How Trump's latest efforts to stop abortion increasingly undermine global health
Canada recently committed a record amount toward safe abortion services. Will that be enough to combat the impacts of the US' revised ‘global gag rule’?
By: Urooba Jamal
July 16, 2019
The dilemma for a health organization is hard to fathom.
In 2018, two young women died at the hands of knitting needles and other everyday objects in Kenya, where seven women die each day in an attempt to induce an abortion on their own, bereft of safer options.
Even two years earlier, their deaths might have been prevented. But a local organization that would have previously referred them to abortion provision services was forced to choose between giving sexual and reproductive healthcare advice or signing a “global gag rule” and stopping that program, in order to continue to provide HIV services to its 10,000 clients.
African Women's Rights Groups Dismayed By US Abortion Move
JOHANNESBURG – The United States' relationship with Africa has always been somewhat strained, as unequal match ups often are, and president Donald Trump's abrasive rhetoric towards the region has not helped.
Ironically, however, his administration's crackdown on abortion will likely resonate with most of the continent's political leaders, even as it alienates rights groups which have historically held Washington up as a champion of personal freedoms they accuse African leaders of stifling.
New report details the devastating impact of President Trump’s Global Gag Rule
Wednesday, 5 June 2019
Experts at the Women Deliver 2019 Conference discuss the impact of US funding restrictions and the need for data-driven programs and policies to increase access to safe abortion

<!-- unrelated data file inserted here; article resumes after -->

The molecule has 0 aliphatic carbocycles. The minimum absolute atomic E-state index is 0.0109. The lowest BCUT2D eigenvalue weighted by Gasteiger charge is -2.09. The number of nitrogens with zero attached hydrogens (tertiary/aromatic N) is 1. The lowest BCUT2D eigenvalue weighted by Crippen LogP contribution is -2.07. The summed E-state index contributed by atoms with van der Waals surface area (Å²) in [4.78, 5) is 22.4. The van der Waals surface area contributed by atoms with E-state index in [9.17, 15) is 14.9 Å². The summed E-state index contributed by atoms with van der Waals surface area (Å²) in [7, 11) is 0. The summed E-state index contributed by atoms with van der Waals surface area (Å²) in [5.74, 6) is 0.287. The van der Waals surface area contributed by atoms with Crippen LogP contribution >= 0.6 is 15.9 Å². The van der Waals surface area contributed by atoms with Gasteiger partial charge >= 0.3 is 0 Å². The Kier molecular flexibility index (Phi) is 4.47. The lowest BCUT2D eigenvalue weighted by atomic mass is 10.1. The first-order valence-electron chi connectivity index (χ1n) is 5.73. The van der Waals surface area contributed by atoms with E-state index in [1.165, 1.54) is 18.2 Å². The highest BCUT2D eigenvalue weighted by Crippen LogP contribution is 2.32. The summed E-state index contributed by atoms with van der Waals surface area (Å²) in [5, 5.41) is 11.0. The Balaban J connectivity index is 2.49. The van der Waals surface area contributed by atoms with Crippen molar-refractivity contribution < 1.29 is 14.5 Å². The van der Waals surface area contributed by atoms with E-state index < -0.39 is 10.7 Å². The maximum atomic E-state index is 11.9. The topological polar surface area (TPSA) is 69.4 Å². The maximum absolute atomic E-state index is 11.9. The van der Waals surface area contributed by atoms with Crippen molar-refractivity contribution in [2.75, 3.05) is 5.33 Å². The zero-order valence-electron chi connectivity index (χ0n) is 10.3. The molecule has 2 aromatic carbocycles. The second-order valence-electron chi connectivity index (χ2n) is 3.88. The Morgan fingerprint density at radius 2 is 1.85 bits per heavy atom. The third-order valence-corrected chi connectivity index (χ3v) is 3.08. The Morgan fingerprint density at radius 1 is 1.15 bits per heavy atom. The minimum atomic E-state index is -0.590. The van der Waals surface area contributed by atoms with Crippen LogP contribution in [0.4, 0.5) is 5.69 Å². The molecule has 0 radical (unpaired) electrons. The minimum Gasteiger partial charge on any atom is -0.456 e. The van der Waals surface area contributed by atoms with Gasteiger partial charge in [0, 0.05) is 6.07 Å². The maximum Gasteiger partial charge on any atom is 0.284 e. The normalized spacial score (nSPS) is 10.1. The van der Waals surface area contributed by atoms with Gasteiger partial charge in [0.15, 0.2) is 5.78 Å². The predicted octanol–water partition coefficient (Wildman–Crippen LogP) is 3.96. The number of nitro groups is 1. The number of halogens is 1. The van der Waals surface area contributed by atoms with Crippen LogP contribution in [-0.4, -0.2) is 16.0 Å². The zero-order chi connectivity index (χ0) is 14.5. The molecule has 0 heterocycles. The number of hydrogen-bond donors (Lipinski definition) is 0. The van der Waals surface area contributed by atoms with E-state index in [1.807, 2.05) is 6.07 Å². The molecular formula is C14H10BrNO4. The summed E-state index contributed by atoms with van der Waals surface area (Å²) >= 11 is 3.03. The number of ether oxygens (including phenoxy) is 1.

(Vancouver, Canada) – A new report released today at the Women Deliver 2019 Conference reveals that the Global Gag Rule is reducing the quality and availability of care, particularly for marginalized communities, in four countries studied. Advocates, researchers and implementing partners discussed the findings from the International Women’s Health Coalition (IWHC) detailing the effects of the expanded US Global Gag Rule, as well as a new evidence-gathering initiative by several partner organizations designed to increase access to safe abortion.
US global gag rule abortion policy 'killing women': IWHC
5 Jun 2019
Report highlights 'devastating impact' of Trump's reinstatement of ban on foreign aid to groups that discuss abortion.
The Trump administration's reinstatement and expansion of the global gag rule has "deprived women of essential healthcare" and is "ultimately killing" women worldwide, the International Women's Health Coalition (IWHC) said in a report released on Wednesday.
"This deadly policy violates the rights of patients and ties the hands of providers," IWHC President Francoise Girard said in a statement. "After two years of implementation, the impact is clear: The Global Gag Rule reduces access to contraceptives and abortion care, leading to unwanted pregnancies, unsafe abortions, and preventable deaths."
Trump Administration Expands Assault on Global Abortion Access
April 18, 2019
Nina Besser Doorley
In March, Secretary of State Mike Pompeo announced two significant escalations in the Trump administration’s attacks on sexual and reproductive rights globally: a new expansion to the already-devastating Global Gag Rule and the unprecedented use of the Siljander Amendment to attack funding for a multilateral organization, the Organization of American States.
While the latest expansion to the Global Gag Rule has been well publicized, the use of the Siljander Amendment—an obscure legislative provision that prohibits the use of US funds for abortion-related lobbying—to cut more than $200,000 in US funding to the Organization of American States (OAS) has received less attention. Nonetheless, the use of this provision sets a dangerous precedent by attempting to force global human rights bodies to bow to US political pressure.
The Global Gag Rule Has Put Women in Danger for Decades. Here’s How We Can Stop It.
The Global HER Act would remove reckless restrictions on international recipients of U.S. funding.
Feb 7, 2019
Vanessa Rios & Nina Besser Doorley